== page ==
Transcript for Cuomo accusers speak out overnight
We'll be back with you later. To the latest trouble for New York governor Andrew Cuomo. One of the women accusing him of sexual harassment details her conversations with the embattled governor in a new prime time interview and Stephanie Ramos has the latest on this one. Good morning, Stephanie. Reporter: Good morning, that's right. We are hearing from one of the women accusing governor Andrew Cuomo of inappropriate behavior. Just a day after he publicly apologized. This morning, as New York state lawmakers prepare to vote to strip governor Andrew Cuomo of his emergency coronavirus powers, Charlotte Bennett, one of the women accusing him of sexual harassment is speaking out. Do you believe that he was propositioning you? Yes. For what? Sex. Reporter: The 25-year-old sitting down for an interview with CBS saying the governor asked her multiple questions about her sex life during a one-on-one meeting in June. Without explicitly saying he he implied to me that I was old enough for him and he was lonely. Reporter: Bennett who worked as an executive assistant for the governor said Cuomo never got physical but he would ask her about her sexual assault experience. He asked if I had trouble enjoying being with someone because of my trauma. The governor asked me if I was sensitive to intimacy. Reporter: Bennett saying she answered the governor's questions but felt shame for doing so. I feel like people put the onus on the woman to shut that conversation down and by answering I was somehow engaging in that or enabling it. When, in fact, I was just terrified. Reporter: Bennett says she reported the encounter to Cuomo's chief of staff and transferred eventually leaving the administration all together in November. Another former aide, Lindsey Boylan opening up to "Harper's bazaar" saying she decided to come forward after hearing about another woman with a similar experience and also when she learned Cuomo was likely being considered for U.S. Attorney general. A third accuser came forward this week, Anna Ruch telling "The New York Times" she met the governor the a wedding reception in 2019 where he asked to kiss the governor this week apologizing for making people feel uncomfortable but saying he will not resign. A recent quinnipiac poll shows most new yorkers don't want the governor to resign at 55% but nearly 60% say they don't want him to run again in 2022. The allegations seem like they keep on coming. There is now another report out accusing the governor's staff of rewriting a report on the number of deaths in nursing homes. Reporter: Exactly. "The New York Times" out with that report that the covid deaths in nursing homes were not underreported but, in fact, rewritten to conceal the actual number. The governor says he withheld those numbers out of concern that the trump administration would pursue a politically motivated inquiry into the state's handling of the outbreak. Cecilia. Going to be staying on this, thank you.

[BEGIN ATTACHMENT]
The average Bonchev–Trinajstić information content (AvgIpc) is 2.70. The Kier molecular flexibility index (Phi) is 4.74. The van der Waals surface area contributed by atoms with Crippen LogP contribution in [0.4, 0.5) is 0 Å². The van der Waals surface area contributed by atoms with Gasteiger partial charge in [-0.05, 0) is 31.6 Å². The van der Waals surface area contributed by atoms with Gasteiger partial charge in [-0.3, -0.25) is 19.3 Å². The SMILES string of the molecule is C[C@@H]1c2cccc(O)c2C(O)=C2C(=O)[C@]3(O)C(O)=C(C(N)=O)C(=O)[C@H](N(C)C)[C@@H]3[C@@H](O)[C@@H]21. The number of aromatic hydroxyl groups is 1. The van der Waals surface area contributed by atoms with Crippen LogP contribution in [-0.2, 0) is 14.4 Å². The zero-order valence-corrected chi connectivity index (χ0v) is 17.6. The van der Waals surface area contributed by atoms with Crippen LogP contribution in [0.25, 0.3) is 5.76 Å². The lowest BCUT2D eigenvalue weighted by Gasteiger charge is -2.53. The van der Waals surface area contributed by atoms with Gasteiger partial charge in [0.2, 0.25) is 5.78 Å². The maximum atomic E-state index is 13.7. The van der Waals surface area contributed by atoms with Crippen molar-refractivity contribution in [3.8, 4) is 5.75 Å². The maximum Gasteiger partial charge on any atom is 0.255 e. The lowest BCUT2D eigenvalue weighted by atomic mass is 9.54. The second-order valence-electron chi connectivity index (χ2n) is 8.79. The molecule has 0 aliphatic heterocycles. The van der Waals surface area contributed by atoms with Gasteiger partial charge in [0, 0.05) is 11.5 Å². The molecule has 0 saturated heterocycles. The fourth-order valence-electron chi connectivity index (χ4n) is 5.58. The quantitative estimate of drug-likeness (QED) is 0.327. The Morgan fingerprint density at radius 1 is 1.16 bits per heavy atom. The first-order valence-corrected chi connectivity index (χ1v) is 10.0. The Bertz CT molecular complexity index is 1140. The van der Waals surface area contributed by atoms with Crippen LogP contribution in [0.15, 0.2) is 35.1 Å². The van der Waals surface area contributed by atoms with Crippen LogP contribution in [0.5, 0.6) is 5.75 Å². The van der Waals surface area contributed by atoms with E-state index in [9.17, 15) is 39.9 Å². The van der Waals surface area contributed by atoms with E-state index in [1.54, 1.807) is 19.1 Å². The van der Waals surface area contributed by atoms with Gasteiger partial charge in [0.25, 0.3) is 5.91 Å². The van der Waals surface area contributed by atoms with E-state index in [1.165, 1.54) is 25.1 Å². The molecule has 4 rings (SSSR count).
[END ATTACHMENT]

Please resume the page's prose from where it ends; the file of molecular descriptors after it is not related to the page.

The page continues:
This transcript has been automatically generated and may not be 100% accurate.